This statement is an example of the hard-line, misanthropic devil worship that was popular in the early Nordic scene. While many forms of Satanism, both within and outside of black metal, celebrate individualism and reject all types of dictatorial constraints, many black metallers follow Øystein Aarseth’ masochistic, misanthropic, anti-individualist ideology. This type of rhetoric was unheard of anywhere in metal prior to Norwegian black metal. Previous metal bands of various types had claimed to be Satanists, but always either of the Church of Satan variety or in some other vague, non-literal way. As Robert Walser argues, metal culture in the eighties had been about power, freedom and control.1 Norwegian black metal attempted to break from metal’s most fundamental definitions and create new values based in Christianity’s most negative polarities. As these ideological foundations grew, changed and proliferated, they would take on myriad forms, while continuing to share a fundamental rejection of modern culture, religion and identity.
Norwegian black metal was also a dramatic musical and visual break from any previous form of metal. While virtually all earlier forms of metal music had emphasized clarity, energy and virtuosity, black metal music is dense, deeply distorted, and cacophonous. Black metal exchanges the guitar solos, technical wizardry and song structure of traditional metal for a buzzing, droning wall-of-sound. Abrasive, meandering and extremely dark, black metal is often completely impenetrable to the casual listener. In certain respects, the early works of Darkthrone, Emperor and Burzum bear a closer affinity with the avant-guard soundscapes of Merzbow, Sonic Youth and My Bloody Valentine than with other types of metal. The high operatic vocals of heavy metal and the low grunting of death metal are exchanged for sexless, inhuman, agonized screaming in black metal. The overall effect is claustrophobic, haunting and evocative. A black metal fan whom I interviewed explained his first impression of black metal to me by saying, “The vocals were more shrieking, it was not so guttural. Yeah, it was just something different. Something about it just struck a cord.” The black metallers with whom I have spoken with often refer to a sense of passion and sincerity in black metal that is not evident in other forms of metal.1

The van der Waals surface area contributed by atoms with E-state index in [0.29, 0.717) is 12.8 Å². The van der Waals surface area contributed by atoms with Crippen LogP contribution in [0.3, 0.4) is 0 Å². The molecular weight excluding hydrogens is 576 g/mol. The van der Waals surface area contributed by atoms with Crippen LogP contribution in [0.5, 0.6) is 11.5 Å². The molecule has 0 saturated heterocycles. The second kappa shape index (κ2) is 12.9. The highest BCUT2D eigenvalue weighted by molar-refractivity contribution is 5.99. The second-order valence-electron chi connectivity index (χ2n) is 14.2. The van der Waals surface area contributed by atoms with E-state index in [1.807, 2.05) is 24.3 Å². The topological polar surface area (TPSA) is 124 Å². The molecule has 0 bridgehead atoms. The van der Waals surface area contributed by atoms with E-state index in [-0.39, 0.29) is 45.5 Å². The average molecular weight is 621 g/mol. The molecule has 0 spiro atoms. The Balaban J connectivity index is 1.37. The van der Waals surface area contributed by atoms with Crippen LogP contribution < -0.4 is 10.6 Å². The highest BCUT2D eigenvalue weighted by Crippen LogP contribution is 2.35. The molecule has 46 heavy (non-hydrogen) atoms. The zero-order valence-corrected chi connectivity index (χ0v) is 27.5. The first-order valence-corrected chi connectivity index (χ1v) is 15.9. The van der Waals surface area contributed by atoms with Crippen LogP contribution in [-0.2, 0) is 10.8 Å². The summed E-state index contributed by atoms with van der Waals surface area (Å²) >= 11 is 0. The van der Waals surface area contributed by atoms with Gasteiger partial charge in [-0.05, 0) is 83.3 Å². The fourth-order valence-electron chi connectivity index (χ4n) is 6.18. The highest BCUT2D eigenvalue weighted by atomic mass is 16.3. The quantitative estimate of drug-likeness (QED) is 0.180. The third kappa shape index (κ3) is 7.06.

Black metal’s visual style had some precedent in earlier metal but it dramatically redefined and exaggerated these earlier forms. The black leather and metal studs worn by many segments of the metal community were turned into huge gauntlets with massive pointed spikes by Norwegian black metallers. War imagery like bullet belts, popular in traditional metal, were either exchanged for or embellished with medieval armour and weaponry. Instead of tattoos, brutal self-mutilation scars were often displayed by black metal scene members. Kiss — inspired Halloween-like face paint was transformed into sinister black and white “corpse paint.” Capes and long black cloaks were often employed, giving black metallers an evil wizard look. However these outfits might appear to outsiders, we will see that, they are meant to be taken very seriously.
The black metal style attempts to altogether deny mundanity, humanity and everyday life in favour of a super-human empowered religious identity that participants feel can provide the meaning that is unavailable to them in mainstream culture. To understand how this transformation occurred we must go back to the birth of metal culture and trace black metal’s origins and precedents.